That’s the next part I want to talk about too is that once you hire these employees, how do you make them most effective?

Scott: Yep. Time is money. You’ve got to make that decision quickly and move on, if they’re not right for you.

Robert: I think the next part we wanted to talk about is we’ve focused on the hiring process but what happens after you hire them? I think it’s important that you are able to communicate with them the milestones and the goals that you want them to hit and hit the ground running. I think it’s important that you hire people that are better than you at their specific skill. I’ve really found in my company, doing that has really helped grow the product.

I’ll have a basic idea, a basic concept, and you give it to someone that’s really good in their domain. They can take it to the next level that I would have never been able to myself. I think it’s important that you clearly communicate and give ownership over the task at what you want them to do.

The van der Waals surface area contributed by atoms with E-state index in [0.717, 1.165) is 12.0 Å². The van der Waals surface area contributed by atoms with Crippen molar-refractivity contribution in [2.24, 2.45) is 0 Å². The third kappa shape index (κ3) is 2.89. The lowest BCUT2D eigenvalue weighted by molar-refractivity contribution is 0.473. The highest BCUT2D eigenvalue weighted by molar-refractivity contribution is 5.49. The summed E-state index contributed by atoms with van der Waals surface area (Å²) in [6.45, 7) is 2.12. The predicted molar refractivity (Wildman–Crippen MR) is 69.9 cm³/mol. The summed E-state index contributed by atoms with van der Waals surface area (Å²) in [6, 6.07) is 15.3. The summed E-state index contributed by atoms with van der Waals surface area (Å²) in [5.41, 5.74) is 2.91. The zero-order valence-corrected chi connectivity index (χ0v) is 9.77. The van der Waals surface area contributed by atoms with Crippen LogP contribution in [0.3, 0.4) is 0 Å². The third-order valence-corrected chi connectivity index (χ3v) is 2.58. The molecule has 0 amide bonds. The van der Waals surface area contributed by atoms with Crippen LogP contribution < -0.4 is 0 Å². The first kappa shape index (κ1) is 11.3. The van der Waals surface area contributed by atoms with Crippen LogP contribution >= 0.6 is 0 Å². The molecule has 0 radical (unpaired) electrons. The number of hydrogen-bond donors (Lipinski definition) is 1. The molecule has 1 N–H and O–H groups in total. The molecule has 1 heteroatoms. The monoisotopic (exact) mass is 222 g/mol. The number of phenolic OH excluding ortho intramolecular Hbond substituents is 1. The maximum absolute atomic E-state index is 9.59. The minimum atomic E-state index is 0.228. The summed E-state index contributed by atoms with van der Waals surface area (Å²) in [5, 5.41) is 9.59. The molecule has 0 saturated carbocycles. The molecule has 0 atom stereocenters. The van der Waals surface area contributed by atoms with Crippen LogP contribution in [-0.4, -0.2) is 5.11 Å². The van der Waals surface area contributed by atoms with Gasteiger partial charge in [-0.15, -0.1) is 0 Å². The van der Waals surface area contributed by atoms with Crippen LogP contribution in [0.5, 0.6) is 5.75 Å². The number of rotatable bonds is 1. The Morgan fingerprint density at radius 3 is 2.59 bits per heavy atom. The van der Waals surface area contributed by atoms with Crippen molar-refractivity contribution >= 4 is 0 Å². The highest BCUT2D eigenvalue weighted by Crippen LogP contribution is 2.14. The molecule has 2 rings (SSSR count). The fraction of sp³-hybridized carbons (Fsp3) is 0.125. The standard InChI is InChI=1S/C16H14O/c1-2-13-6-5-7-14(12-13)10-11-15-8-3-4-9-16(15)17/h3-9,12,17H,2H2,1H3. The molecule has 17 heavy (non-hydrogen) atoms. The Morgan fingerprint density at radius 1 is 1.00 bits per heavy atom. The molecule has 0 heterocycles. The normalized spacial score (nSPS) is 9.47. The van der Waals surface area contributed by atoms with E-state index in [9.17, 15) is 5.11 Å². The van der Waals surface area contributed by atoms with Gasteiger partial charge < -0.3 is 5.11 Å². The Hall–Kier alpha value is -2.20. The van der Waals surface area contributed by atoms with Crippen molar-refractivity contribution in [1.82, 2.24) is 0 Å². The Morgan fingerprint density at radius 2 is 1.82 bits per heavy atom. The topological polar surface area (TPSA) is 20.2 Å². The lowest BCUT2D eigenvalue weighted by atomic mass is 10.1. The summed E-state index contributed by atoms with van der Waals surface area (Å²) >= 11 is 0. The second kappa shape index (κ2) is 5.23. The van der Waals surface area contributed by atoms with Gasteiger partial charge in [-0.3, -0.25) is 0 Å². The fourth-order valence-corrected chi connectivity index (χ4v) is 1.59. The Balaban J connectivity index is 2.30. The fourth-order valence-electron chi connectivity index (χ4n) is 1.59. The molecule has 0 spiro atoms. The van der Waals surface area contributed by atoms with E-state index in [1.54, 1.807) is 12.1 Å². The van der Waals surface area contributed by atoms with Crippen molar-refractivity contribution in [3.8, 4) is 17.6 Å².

Then, also give them flexibility to put their stamp on it, to really be accountable for getting that job done, and have ownership over it. I’ve really found that that’s important for people. A lot of times, they want that ownership. They want that accountability to do a great job. You really need to give that to them to really get the most out of people.

Scott: That’s exactly why a lot of people go out on their own to start their own businesses, because they don’t have that in the corporate world. They don’t have that flexibility or that connection with the product. If you let them own their vertical within your company, for me, like hiring a marketing person. I don’t know squat about marketing. I let them own it. They’re passionate about it. That’s their thing. Then, they’re more invested in your company.

Robert: I think you still need to communicate your vision, your expectations to them.

Scott: Absolutely.

Robert: Really provide a framework for them to operate in. If you do that and then provide them the accountability, they can just run with it.